COALITIONS BECOME MODISH ALIBI FOR GAINING POWER
And so…we have stories that the society is interested in. We also have stories which are interesting from human point of view. And we came to the stories which are beneficial to the society although nobody is interested in them…
Terry Pratchet, The Truth
The social interest has always been the favorite alibi of all politicians. Moreover, both in the name of it and on behalf of it the policy itself has sprung up from. And the ruling tripartite coalition arose three years ago together with the social interest and the promised EU membership of Bulgaria. At least this is the official statement of the coalition's members. In fact, the trio is a fruit of the social unconcern and lack of motivation to participate in the political life. This is an euphemistic way of saying that people just do not want to vote. In this way president Gerogy Parvanov handed in 2005 three consecutive times a mandate for constituting a government to the first three political forces. The state head had a steadfast alibi: he had no way of jumping over the Movement for Rights and Freedoms (MRF), which, in the long run, became the mandate holder. But…why did he lay so many efforts for a government to come into being exactly on the third round? Wasn't it possible in the name of our social, national or common European interest to advise Sergey Stanishev to yield the PM post to Simeon Saxe-Coburg-Gotha and a cabinet to be immediately constituted? And it was not needed at all to relay on the MRF's votes in the Parliament. The already former coalition of the Bulgarian National Union (Sofiyanski, Mozer and Karakachanov) was queuing up to save the state while it could have involved the former United Democratic Forces, too, which are marginally represented in the Parliament now. In Parvanov's case, the logic ruthlessly shows a discrepancy between the personal and the social interest. The current president was not convinced in his second mandate three years ago. He could have received security only through MRF's votes against the background of the faint voting.
Needles to remind what the tripartite coalition incurred to the country. The country was admitted to EU membership but only for paying membership tax without being able to avail of the provided EU funds because the local contrived appointments is not being approved in Brussels. We also furnished ourselves with a significant inflation before the global financial crisis. Not only did the energetic monopoly remained steadfast but it completely concreted itself at the consumers' expense. At the same time, both president and the leaders of the three parties keep on imposing that the state needs to have a stable government for the sake of its good image before Europe and the world. However, it is obvious that our statesmen bring into being mainly discrediting skirmishes and scandals on corruption.
There are probably grounds for assumptions that two of the coalition members are very willing to get rid of the third one, Ahmed Dogan. The question is that their courage will not be enough so as to do it until the end of the current majority. Meanwhile a concealed leftist resevre appeared on the political stage in the person of the new-fledged Onward coalition. Its appearance is not a suprise at all. There is also nothing unusual in the political parties' attempt to guarntee themselves majority for the Next Assembly right now.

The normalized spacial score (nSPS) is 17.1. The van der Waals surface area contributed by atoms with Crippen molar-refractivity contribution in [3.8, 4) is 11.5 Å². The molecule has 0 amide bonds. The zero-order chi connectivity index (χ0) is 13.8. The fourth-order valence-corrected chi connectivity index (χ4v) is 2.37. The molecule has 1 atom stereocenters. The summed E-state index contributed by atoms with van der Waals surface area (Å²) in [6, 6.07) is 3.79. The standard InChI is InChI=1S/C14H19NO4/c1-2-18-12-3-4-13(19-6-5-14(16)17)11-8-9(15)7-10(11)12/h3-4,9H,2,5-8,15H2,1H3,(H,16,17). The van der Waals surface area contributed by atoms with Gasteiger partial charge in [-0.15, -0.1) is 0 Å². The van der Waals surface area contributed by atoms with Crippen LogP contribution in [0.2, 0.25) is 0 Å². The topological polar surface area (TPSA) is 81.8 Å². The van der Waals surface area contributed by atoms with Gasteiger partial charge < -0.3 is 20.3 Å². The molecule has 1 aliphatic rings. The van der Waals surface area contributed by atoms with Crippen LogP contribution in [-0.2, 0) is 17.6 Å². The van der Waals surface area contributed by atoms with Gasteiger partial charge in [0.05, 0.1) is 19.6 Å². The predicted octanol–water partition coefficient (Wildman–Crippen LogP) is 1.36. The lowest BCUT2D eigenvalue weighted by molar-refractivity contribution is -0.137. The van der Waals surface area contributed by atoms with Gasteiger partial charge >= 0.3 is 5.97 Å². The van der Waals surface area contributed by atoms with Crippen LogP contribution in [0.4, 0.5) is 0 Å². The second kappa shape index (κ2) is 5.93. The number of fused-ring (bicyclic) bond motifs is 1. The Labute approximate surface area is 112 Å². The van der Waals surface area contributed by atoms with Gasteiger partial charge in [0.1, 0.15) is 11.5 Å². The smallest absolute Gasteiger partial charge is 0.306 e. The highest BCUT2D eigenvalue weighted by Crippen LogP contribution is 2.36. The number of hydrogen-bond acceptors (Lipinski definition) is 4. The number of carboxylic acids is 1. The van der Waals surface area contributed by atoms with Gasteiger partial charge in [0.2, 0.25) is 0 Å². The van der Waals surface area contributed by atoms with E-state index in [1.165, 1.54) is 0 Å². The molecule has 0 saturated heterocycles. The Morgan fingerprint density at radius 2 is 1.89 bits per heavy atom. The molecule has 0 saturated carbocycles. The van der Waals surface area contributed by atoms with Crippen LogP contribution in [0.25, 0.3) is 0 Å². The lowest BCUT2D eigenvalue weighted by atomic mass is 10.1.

It is more interesting whether the National Movement Simeon II (NMS) will manage to successfully take an extremely sharp turn because, if not a succes, it may fly off the political racing track. And all of a sudden those dependent upon NMS became all ears for the public voices and felt no cosy in company with MRF. State Security have subserved the MRF's establishment Mincho Spasov, chairman of the internal parliamentary commission and NMS's vice-chairman, told Nova TV on November 3, 2008. The NMS members do not feel comfortable in company with Dogan's insiders, Spasov added. He put an end to his confessions using the common excuse that the circumstanced have forced them to accept this partnership. On the other had, Milen Velchev, NMS's most important figure after Simeon II, said on the same day in Plovdiv that although having a stable electorate, MRF may fall off from a future ruling coalition. This is not an enlightenment at all as far as no matter how deep are the waters that a certain political force is in, it could not miss the negatives that a partnership with Dogan brings forth. Therefore, the big quest for partners have already started. There are serious chances for NMS to get in the center of the political spectrum and to choose with whom to shook on the bargain after the elections, Velchev added. He confirmed that NMS will play solo at the elections and pointed out Citizens for European Development of Bulgaria (GERB) and Bulgarian Socialistic Party (BSP) as its most perspective future partners. For the time being, the sociologists forecast a little chance for NMS to enter into the next National Assembly after the June 2009 elections. But there is still lot of time and the NMS members will probably change their attitude both towrds MRF within the coalition and the way they will take part in the elections. There is probably a little bit of truth that the analyzers find in Lider party a future political crutch to BSP.